“[I]ndividuals desperately attempt to ‘refashion’ themselves as more efficient, faster, leaner, inventive and self-actualizing than they were previously.” As the world now sees it, globalization “not only operates on a horizontal axis, universalizing the operations of multinational capital and new digital technologies across the globe; it operates also, and fundamentally, on a vertical axis, reorganizing identities, intimacies and emotions into its wake.” It appears, then, that the ability to cater to the hype of “fast changes” is being normalized not because it is how humans are but because it is the best way that global businesses can succeed.
The expectation from everyone to be “civilized” at the earliest age possible is clearly for the sake of having order in the state. In this relation, Dencik points out that the state has in fact made extensive intrusions into the lives of individuals and their families, even to the extent of affecting children’s worldviews by way of television (Ibid., 168-9). Lorenz uses the term “indoctrinability” for this phenomenon, where modern citizens can be engineered by the state for the state’s benefit. He says governments and organizations that will benefit from the “indoctrination with a code of fictitious values” of its people operate on the false belief that humans “would become ideal people if only those [external] conditions were ideal.” They aim to “condition people into uniform, unresisting subjects” using “effective mass suggestion, clever advertising techniques, and impressive mass media. In economics manipulation is evident in “discarding scarcely used goods for the purpose of acquiring new ones, […] custom work and handcrafts are destroyed by the competition of industry, [… so that] we are all forced to conform to the dictates of mass manufacturers, to eat the food and wear the clothes prescribed by them.” Even science has been invaded by “indoctrination” so that the most respectable area of study is the one that “promises money, energy, or power.” (Konrad Lorenz, Civilized Man’s Eight Deadly Sins).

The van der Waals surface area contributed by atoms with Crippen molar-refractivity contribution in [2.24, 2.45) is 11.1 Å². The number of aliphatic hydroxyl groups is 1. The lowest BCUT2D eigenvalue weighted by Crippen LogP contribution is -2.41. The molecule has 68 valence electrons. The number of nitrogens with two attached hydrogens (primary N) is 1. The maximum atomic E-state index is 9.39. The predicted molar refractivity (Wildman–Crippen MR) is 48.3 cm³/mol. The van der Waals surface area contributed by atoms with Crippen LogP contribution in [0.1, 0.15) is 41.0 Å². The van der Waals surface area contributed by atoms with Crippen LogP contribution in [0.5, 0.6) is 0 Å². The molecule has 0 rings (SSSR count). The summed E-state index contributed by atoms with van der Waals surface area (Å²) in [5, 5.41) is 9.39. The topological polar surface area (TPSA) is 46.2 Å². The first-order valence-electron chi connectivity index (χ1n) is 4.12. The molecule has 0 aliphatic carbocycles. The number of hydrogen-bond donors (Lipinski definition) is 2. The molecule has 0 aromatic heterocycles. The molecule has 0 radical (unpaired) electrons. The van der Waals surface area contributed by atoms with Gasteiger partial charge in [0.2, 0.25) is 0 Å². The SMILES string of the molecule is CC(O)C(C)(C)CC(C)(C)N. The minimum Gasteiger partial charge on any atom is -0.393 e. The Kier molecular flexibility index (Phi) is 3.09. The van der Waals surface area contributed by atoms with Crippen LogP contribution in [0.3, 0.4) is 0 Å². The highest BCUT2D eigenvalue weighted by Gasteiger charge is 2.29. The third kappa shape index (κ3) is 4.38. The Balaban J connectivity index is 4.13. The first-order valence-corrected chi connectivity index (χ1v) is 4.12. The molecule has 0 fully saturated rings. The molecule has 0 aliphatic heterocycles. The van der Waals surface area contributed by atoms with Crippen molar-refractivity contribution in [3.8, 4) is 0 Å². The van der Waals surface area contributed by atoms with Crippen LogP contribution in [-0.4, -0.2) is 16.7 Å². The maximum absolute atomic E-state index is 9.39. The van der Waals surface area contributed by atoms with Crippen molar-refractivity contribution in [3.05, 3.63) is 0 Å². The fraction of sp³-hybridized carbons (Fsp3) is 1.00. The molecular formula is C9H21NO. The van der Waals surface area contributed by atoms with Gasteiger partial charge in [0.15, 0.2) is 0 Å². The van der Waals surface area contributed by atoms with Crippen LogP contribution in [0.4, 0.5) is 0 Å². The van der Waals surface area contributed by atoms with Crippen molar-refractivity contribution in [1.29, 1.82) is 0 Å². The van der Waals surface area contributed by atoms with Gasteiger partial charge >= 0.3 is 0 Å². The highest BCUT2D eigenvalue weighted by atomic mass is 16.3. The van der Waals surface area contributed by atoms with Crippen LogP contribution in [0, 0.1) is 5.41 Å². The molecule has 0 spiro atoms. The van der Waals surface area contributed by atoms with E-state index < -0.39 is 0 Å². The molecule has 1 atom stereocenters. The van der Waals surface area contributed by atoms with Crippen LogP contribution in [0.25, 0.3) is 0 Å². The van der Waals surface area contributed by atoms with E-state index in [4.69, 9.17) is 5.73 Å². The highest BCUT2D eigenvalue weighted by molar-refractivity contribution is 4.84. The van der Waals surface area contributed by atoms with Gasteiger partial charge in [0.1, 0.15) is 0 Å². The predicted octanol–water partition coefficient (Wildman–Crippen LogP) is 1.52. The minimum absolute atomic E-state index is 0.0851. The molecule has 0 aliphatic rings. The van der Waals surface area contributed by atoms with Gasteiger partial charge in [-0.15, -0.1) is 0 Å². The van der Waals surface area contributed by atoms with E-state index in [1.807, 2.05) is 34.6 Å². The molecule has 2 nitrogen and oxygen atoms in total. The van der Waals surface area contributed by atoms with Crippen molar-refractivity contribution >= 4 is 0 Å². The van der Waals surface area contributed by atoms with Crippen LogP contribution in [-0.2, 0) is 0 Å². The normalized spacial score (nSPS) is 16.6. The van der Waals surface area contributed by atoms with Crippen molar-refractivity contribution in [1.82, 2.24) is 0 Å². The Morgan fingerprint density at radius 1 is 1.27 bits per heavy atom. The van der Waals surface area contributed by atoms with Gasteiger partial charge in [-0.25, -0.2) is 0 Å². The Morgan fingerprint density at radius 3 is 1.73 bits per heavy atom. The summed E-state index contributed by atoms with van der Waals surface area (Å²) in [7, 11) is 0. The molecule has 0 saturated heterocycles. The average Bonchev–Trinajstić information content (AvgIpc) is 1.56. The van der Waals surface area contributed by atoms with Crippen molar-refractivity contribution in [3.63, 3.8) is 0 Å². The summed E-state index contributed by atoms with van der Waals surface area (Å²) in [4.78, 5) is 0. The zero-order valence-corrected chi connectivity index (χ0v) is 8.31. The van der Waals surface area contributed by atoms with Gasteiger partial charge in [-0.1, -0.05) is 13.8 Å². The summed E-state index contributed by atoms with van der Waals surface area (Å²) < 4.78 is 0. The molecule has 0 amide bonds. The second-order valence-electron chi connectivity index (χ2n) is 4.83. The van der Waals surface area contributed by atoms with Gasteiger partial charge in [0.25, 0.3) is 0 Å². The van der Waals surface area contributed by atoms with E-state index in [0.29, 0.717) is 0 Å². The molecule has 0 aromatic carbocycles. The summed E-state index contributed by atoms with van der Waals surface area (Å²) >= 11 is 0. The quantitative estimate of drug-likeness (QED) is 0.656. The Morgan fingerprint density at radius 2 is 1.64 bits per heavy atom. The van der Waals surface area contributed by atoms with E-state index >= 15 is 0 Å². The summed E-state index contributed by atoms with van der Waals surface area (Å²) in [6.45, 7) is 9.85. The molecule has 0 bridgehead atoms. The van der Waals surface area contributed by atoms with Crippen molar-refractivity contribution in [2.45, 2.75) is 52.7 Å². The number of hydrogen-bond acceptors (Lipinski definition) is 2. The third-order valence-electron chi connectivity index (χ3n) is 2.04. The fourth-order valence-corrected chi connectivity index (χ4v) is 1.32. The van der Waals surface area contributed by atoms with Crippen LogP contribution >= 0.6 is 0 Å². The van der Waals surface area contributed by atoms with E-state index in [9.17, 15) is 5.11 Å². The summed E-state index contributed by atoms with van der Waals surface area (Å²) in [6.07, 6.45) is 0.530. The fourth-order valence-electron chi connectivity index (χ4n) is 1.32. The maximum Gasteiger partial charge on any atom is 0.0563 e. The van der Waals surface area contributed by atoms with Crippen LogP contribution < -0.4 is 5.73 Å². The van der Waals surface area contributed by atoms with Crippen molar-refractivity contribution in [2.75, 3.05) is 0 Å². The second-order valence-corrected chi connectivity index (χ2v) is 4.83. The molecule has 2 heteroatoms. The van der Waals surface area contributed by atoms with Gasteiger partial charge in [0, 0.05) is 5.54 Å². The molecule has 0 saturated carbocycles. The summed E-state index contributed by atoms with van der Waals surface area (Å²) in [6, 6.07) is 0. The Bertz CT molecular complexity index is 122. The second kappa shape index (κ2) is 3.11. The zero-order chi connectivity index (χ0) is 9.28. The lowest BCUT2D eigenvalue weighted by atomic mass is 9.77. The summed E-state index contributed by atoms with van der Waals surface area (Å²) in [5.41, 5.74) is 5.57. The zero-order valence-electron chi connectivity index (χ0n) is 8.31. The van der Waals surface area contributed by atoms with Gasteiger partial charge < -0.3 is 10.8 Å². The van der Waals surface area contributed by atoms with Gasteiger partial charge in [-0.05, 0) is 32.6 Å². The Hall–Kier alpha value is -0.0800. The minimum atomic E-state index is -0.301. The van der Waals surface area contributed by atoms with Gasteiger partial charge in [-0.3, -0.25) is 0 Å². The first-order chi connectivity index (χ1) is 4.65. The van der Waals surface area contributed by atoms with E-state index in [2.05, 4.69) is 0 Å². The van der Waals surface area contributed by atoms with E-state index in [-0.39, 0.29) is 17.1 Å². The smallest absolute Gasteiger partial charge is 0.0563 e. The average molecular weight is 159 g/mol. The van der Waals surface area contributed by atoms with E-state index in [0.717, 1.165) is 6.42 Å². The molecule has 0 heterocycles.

Siacor, Mona Lisa. The Significance of the Elterngebot (Iloilo City, Philippines: CPU Press, 2017), footnote 1427.